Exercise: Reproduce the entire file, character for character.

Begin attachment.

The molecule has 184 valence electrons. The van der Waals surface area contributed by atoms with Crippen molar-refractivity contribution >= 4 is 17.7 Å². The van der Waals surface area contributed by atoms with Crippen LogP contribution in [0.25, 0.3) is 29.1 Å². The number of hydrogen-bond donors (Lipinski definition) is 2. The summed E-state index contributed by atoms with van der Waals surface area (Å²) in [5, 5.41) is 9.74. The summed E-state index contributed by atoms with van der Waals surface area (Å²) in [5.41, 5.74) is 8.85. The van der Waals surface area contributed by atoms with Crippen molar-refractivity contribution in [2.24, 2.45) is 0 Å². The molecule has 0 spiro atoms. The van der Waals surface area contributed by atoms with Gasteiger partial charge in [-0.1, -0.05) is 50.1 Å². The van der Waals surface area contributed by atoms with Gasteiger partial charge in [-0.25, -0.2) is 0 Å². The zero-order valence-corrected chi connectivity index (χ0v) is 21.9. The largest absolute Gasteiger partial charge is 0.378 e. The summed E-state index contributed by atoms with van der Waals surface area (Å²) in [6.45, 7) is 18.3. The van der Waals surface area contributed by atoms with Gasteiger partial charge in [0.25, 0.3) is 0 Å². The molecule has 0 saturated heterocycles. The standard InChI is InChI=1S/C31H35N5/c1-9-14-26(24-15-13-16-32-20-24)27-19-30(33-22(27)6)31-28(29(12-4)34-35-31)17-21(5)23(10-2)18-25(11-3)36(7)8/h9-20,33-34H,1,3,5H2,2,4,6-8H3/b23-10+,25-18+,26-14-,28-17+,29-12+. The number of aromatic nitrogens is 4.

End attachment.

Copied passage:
The molecule has 184 valence electrons. The van der Waals surface area contributed by atoms with Crippen molar-refractivity contribution >= 4 is 17.7 Å². The van der Waals surface area contributed by atoms with Crippen LogP contribution in [0.25, 0.3) is 29.1 Å². The number of hydrogen-bond donors (Lipinski definition) is 2. The summed E-state index contributed by atoms with van der Waals surface area (Å²) in [5, 5.41) is 9.74. The summed E-state index contributed by atoms with van der Waals surface area (Å²) in [5.41, 5.74) is 8.85. The van der Waals surface area contributed by atoms with Crippen molar-refractivity contribution in [2.24, 2.45) is 0 Å². The molecule has 0 spiro atoms. The van der Waals surface area contributed by atoms with Gasteiger partial charge in [-0.1, -0.05) is 50.1 Å². The van der Waals surface area contributed by atoms with Gasteiger partial charge in [-0.25, -0.2) is 0 Å². The zero-order valence-corrected chi connectivity index (χ0v) is 21.9. The largest absolute Gasteiger partial charge is 0.378 e. The summed E-state index contributed by atoms with van der Waals surface area (Å²) in [6.45, 7) is 18.3. The van der Waals surface area contributed by atoms with Gasteiger partial charge in [0.25, 0.3) is 0 Å². The molecule has 0 saturated heterocycles. The standard InChI is InChI=1S/C31H35N5/c1-9-14-26(24-15-13-16-32-20-24)27-19-30(33-22(27)6)31-28(29(12-4)34-35-31)17-21(5)23(10-2)18-25(11-3)36(7)8/h9-20,33-34H,1,3,5H2,2,4,6-8H3/b23-10+,25-18+,26-14-,28-17+,29-12+. The number of aromatic nitrogens is 4.